During my first experience at the National Capital Area Cake Show, I did a lot more than just make a cake and bake up a storm for a cupcake contest. At the weekend’s events I also visited many booths and demonstrations to gather more ideas for the bakery. I had seen this “brush embroidery” on the Cake Boss earlier in the year and was interested in it for a while now, plus it’s a good way to improve my piping skillz! So I watched some demos and brought my new found knowledge home to practice!
So what is “Brush Embroidery”? Basically, all it is is Royal Icing (the icing that gets really hard on cakes; it usually makes the flowers) piped out into different shapes and then you take a damp food safe paint brush and press down into the icing and pull it out and across the surface to make that desired effect. Since I was only practicing this new technique I didn’t want to waste any good homemade cookies, so instead I used wax paper. I highly recommend doing this test round a few times before diving into a batch of cookies. This way I could mess around with lines, squiggles, filling in sections, whatever I wanted and not have to feel bad about messing up a cookie.
Later when I was happy with what I had figured out in terms of drying time, thickness of the Royal Icing and what brush I liked best I went ahead an baked a 1/4 batch of my moms shortbread cookies! Time to decorate.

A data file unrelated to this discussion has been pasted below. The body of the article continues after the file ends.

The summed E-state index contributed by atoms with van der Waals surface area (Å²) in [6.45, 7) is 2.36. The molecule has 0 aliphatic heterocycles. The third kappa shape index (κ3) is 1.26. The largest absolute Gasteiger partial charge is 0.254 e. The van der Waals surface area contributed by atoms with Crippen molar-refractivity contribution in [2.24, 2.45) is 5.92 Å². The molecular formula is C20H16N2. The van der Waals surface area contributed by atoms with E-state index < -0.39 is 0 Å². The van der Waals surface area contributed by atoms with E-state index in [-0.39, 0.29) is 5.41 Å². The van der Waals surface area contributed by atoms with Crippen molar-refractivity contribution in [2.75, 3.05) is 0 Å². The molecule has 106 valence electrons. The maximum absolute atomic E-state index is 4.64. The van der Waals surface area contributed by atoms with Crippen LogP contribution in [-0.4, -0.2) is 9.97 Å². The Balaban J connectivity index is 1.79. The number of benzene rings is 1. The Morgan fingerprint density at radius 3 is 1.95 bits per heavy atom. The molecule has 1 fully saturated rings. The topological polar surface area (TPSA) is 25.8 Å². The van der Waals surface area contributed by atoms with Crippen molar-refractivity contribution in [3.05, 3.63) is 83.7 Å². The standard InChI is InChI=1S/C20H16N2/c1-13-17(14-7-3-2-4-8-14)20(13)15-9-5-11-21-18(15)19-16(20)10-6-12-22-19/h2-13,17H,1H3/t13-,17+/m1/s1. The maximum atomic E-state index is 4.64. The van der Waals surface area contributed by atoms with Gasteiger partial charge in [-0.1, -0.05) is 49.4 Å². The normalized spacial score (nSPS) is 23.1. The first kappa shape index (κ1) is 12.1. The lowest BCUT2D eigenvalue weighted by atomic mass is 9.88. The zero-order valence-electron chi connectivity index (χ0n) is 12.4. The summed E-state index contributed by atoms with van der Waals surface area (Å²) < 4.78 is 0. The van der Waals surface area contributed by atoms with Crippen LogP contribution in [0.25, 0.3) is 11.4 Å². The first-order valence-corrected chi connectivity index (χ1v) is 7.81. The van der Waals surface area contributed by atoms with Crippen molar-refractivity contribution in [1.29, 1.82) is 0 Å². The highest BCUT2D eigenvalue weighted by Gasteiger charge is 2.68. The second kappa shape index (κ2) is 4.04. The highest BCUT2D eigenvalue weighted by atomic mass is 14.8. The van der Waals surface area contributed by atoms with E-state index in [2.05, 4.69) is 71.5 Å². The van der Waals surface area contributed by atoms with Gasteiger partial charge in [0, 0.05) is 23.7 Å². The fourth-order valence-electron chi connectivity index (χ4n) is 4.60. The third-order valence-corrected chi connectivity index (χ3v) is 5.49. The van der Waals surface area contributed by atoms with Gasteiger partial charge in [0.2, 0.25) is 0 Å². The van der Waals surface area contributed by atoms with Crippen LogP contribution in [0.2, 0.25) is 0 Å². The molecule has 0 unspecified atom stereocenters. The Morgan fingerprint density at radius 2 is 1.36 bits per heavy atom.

Helpful things that you will need to start are: wax paper, paper towel, 1/8-1/4” wide paint brush (food safe), cup of water, and tooth picks.
To start make sure you have dipped your brush into some water and then dabbed dry. This helps smooth out the icing as you pull it out and across, but too much water will actually melt the icing so be sure to dab ALL remaining water out of bristles (again that is why you do a few on the wax paper- you’ll figure out how much water is enough or too much with just a few strokes).
Go ahead and pipe out small sections of the design that you are making. *If you pipe out too much it will sit out too long and harden before you and the paint brush ever get there. Royal icing is supposed to dry and harden quickly, so just remember less is more, and work in small sections.
The length of the brushed icing will depend on the angle of your brush and where you started the tip of the brush within the icing line. I tended to like the effect that it makes when I brushed over almost the entire line of icing. I saw it done 3 different ways at the cake show and this was one option. Other bakers brushed over the entire line of icing and then after finishing the entire design went back and re-piped a new/clean and very thin outline on top of the brushed effect. I also saw another lady who started her tip about half way across the icing line and this technique left a strong outline look to the design without having to go back over. Again, it’s going to be all about what you like and what you happen to be better at, they all look nice and add a lot of character to just an iced cookie.
The clean up is easy too! From all of the messes that I make in the kitchen, this is the smallest one yet!
Here are a few samples of what I came up with:
What makes these treats even greater is that all it takes is a little plastic wrap and a little bit of ribbon and these cookies wrap up to be sweet gifts for someone unexpected!
Go ahead, you can do it!!